Tim Smith is very concerned with the future of classical music—or rather, he's concerned about classical music's past. In a blog post he published on Tuesday, he worries, "I don't think there's nearly enough attention paid by current musicians and audiences to the many ways that music used to be played and felt, how differently it communicated – and how much more grippingly it could be performed today." He suggests that people would enjoy classical music more if musicians emulated the emotional, individualistic styles of 20th century classical stars.
On its face, this is a pretty simple suggestion and possibly a good idea. But then Smith makes a jump in logic and extrapolates that current musicians don't sound like they did in the past solely because they don't know any better. Why? Because Kids These Days don't care enough about their ancestors, or something:
It's scary to think that crops of music conservatory grads might have no connection of any kind to such names as Furtwangler, Mengelberg, Mitropoulos, Barbirolli; or Cortot, Schnabel, Gieseking, Moiseiwitsch, Bolet; or Piatigorsky, Casals, Kreisler, Szigeti; McCormack, Farrar, Melba, Schumann-Heink, Tauber (or even Bergonzi, whose death last month was one more reminder of days when vocal artistry seemed far more plentiful).
The litany of giants who once roamed the music world, some as recently as three or four decades ago, is awfully long. The number of people who still care about them, take the time to dig up their recorded legacy – that list, I fear, is much shorter.
Yes, the obvious reason why highly skilled, well-educated musicians don't sound like Smith's favorite performers of the past is because they just don't know them as well as he does, nor do they care! Damn youngsters.
But I decided that, instead of going with the knee-jerk reaction of disagreement that I tend to get whenever older men scold my generation for being ignorant, I would reach out to some of my friends who are studying music in conservatory now to test Smith's theories: Are younger musicians actually ignorant about the Old Dead Greats? And if not, "what happened to such personality [in performing] and why we rarely enjoy anything remotely like that now"?
I tested my friends with the names that Smith references to see if they knew those musicians, only asking them about the musicians who performed on the same instrument for arguments' sake. (I cheated and looked up the musicians' first names, too, which Smith had omitted.) Rebecca Wood, a soprano currently working on her master's in music at Peabody Institute, could name three of the five singers Smith listed, and added, "These are kind of obscure-ish names . . . I could name you at least 20 opera singers from the '20s to the '70s who were in their prime and are considered classic singers."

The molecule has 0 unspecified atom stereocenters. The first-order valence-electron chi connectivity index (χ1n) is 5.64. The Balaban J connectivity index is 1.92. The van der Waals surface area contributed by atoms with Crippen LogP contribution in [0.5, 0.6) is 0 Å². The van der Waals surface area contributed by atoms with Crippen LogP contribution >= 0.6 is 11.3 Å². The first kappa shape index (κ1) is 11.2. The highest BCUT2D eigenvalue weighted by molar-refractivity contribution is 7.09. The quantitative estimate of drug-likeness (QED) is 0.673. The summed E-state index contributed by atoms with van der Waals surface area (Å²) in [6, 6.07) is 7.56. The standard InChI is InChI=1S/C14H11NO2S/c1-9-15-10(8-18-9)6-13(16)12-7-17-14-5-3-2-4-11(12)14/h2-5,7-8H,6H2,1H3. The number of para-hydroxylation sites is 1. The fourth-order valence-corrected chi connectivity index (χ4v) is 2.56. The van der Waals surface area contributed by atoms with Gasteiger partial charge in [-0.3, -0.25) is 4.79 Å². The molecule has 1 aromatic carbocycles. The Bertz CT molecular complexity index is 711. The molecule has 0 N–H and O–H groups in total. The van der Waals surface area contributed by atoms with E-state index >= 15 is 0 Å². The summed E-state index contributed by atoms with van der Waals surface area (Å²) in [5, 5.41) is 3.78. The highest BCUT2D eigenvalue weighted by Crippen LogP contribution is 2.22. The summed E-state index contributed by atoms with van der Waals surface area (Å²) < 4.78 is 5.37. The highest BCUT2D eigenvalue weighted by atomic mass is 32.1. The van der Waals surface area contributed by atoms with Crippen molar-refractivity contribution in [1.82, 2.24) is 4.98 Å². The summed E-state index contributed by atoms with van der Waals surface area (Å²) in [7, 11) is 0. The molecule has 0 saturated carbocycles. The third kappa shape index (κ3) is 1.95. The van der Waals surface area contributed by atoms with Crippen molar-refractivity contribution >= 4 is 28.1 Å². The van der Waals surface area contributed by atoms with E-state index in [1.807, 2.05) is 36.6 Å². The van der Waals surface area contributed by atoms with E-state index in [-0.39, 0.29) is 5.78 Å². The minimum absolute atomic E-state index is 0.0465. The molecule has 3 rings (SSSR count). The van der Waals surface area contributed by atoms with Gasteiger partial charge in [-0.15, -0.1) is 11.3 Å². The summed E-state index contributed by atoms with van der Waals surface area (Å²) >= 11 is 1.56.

I asked Jesse Soracco, who earned a BFA in vocal performance from Carnegie Mellon University in 2012 and is currently working on an advanced music-studies certificate in audio recording and production at CMU, about the same names. He had heard of John McCormack in passing, but hadn't heard of the rest. Not so great, Jesse. However, he said that there is music history worked into the conservatory curriculum: "Certainly speaking from my background in the voice department at CMU, there's an attempt to encourage people to reach out and . . . to be conscious of what great voices have sounded like."
Last on my list was Evan Kahn, an undergrad at Carnegie Mellon who's studying cello performance. I asked him if he knew who Gregor Piatigorsky or Pablo Casals were, and he said yes. He then commented, "It's interesting he named them." When I asked him why it was interesting, he said, "I'd say 99 percent of cellists know who Casals is," and that most cellists would also know Piatigorsky. "It's so funny that he mentions these people," he added, "because I don't like either of their playing."
So, as it turns out, Kids These Days aren't actually ignorant about Smith's favorites. But that doesn't mean Smith's assertion that classical-music performances could use a dose of artistry is entirely a wash. In fact, Jesse said that he thinks younger musicians are afraid of taking liberties with music, and Evan talked to me at length about how he thinks orchestras could have more passion and artistic interpretation in their performances. But I do think it's erroneous to make a blanket statement about a lack of artistic quality across the whole field of classical music—as Rebecca told me, "there are a lot of great [opera] artists right now . . . to say that there's no singers like that today is just ludicrous."
My friends had a lot more to say on the state of classical-music performance and pedagogy, from the history of musical pedagogy, to the danger of young singers listening to too many recordings of other singers, to whether it's even possible for singers and musicians to learn from shoddily recorded performances. Had Smith been interested in talking to young musicians, he could have found plenty of interesting and compelling conversations about why they aren't emulating his favorite musicians of the past.
Unfortunately, Smith seems content to blame ignorance and to yearn for a yesteryear in which people weren't so terrible. At one point, he writes: "It may well be, however, that fewer and fewer people will appreciate classical music, just as there will doubtless be fewer and fewer people who crave poetry (regardless of all those states boasting poet laureates) or who truly savor jazz (talk about an endangered art form). But great art will endure as long as enough human beings have a vestige of intelligence and taste – OK, given the state of the world these days, that might be a finite proposition after all." Ah, yes, the old "everyone is dumb and tasteless" argument.